• learn to drive (Score:3, Informative)

    by tehwebguy (860335) on Tuesday December 26, 2006 @05:47PM (#17370466) Homepage
    the epa can do whatever they want and it won't change the "real world" results that most people get.

    how many people do you know who always have their foot flooring the gas or brake? if people learned to use the accelerator and brakes effectively they would probably save 10 mpg on every tank.

    i'll bet i get better mileage in my eclipse than a decent percentage of hybrid owners, simply because most people don't think about how they drive.
  • by dknj (441802) on Tuesday December 26, 2006 @05:47PM (#17370478) Journal
    because an SUV has a 5L v8 that doesn't even notice an a/c compresser turning on. while it is true most new cars switch off the a/c upon load to avoid impacting gas milage.. your civic's gas mileage WILL take a hit when the a/c is running full blast during a hot summer day.

    for instance, my car tells me i get about 2-3mpg less when driving around without the turbo spooled (4-banger, below 3000rpm). that's an extra tank of gas consumed per month, and my car is relatively newish. who knows how much those older cars drink because they can't disengage the a/c under load

    fyi, with spirited driving with or without a/c, my car consumes roughly the same amount of gas.
  • California disagrees (Score:4, Informative)

    by stomv (80392) on Tuesday December 26, 2006 @06:00PM (#17370640) Homepage
    51.4% of a barrel of oil goes towards gasoline [ca.gov] according to the state of California.
  • by giminy (94188) on Tuesday December 26, 2006 @06:06PM (#17370696) Homepage Journal
    I drive a diesel (VW Jetta) and it is awesome. No cold weather starting problems, either, even when I lived in central new york, where the temperature was regularly in the single digits. Most fuel sellers put additives in their diesel in the winter to prevent the fuel from gelling, and engines have very good glow plugs these days. The motors are even quiet and soot-free these days (unless you really floor the gas pedal)...every time I've told a passenger in my car that it's diesel, they've been surprised and/or didn't believe me.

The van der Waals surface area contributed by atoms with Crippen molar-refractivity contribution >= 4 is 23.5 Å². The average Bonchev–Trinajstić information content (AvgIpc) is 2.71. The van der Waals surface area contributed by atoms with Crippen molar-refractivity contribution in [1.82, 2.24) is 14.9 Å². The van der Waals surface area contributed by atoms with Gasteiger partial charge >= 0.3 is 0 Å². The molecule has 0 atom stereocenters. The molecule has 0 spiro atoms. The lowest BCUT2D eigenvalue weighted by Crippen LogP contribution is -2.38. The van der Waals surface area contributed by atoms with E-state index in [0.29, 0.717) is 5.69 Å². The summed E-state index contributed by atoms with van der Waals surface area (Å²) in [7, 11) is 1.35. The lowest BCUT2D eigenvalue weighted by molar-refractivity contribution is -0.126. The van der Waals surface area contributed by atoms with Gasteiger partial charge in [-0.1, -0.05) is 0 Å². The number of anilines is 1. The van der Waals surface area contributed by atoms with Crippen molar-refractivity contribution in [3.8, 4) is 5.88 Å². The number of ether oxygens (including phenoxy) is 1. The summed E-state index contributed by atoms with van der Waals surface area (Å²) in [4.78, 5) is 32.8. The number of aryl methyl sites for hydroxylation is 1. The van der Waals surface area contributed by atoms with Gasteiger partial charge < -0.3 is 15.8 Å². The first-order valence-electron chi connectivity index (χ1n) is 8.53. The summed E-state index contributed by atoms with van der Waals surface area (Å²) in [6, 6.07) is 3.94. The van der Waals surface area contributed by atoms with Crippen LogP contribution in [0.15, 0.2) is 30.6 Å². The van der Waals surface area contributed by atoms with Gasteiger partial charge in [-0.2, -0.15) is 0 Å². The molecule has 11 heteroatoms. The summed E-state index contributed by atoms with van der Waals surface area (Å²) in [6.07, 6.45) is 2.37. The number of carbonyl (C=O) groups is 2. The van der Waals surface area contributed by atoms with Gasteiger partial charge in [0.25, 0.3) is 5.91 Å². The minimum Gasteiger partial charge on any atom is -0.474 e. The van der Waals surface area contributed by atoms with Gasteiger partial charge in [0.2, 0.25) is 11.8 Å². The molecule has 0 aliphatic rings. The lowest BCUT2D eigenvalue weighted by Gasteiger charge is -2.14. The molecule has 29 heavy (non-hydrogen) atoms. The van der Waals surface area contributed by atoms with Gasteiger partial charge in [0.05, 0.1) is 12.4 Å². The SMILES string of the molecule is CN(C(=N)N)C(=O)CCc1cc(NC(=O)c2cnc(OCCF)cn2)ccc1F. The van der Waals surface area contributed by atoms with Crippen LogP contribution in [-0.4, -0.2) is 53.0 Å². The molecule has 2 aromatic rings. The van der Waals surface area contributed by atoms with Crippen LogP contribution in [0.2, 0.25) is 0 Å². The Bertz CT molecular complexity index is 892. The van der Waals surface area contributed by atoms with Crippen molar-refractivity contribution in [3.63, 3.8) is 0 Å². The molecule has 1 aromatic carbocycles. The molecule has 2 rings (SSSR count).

It's also zippy as heck. The motor produces a ton of torque at really low RPMs so it feels a lot faster than it really is, but the feeling makes it a ton of fun to drive.

    The biggest reason that more diesels aren't sold in the states is that California banned the sale of new ones. Several other states adopted California's emissions laws (New York and most of the northeastern states). Consequently not many car companies are interested in investing the time, effort (replace previous two words with 'money') to bring diesels to the US -- it's illegal to sell them in many states so it would be a lot of money spent for not much return in sales revenue.

    You can buy used diesel passenger vehicles in any of those states, but it's hard to find them (since they were never sold as new there in the first place) and they fetch a premium. Case in point: I bought mine *used* for $19,500 in New Jersey (where new diesels are actually legal to sell), and it had 42k miles on it at the time. New, the car's sticker price was about $22,000. Now it has 60k miles on it and my car will fetch $21,000 without too much trouble (I live in California these days). It's kind of a shame they aren't more common, as the mileage is good (36 city/50 highway is my real-world driving).

    Before people call me a diesel zealot, I'll definitely mention the bad things: they are bad in that they create more particulate in their exhaust, which has been shown in studies to be a carcinogen. Old-skool diesel fuel sold in the US also contained lots of sulfur, which created sulfur dioxide in the exhaust, which in turn created acid rain. The sulfur also prevented good catalytic converters from being used, so diesels create way more NOx. Now that we have low-sulfur diesel in the US, I think diesel cars will become quite a bit better...but the reputation they garnered as smoking, smelly, sooty, bad-for-the-environment cars through the 70s and 80s will probably hurt their chance at widespread adoption in the US.

    Diesel is also interestingly becoming more expensive than gasoline where I live. I find it funny, because diesel fuel is a lot easier to produce than gasoline, or so my fuel engineer friend tells me. Still, mile for mile diesel fuel is cheaper, since I get about the double the mileage that I would in a similar gasoline vehicle...
  • Re:Beware of what? (Score:5, Informative)

    by khallow (566160) on Tuesday December 26, 2006 @06:27PM (#17370876)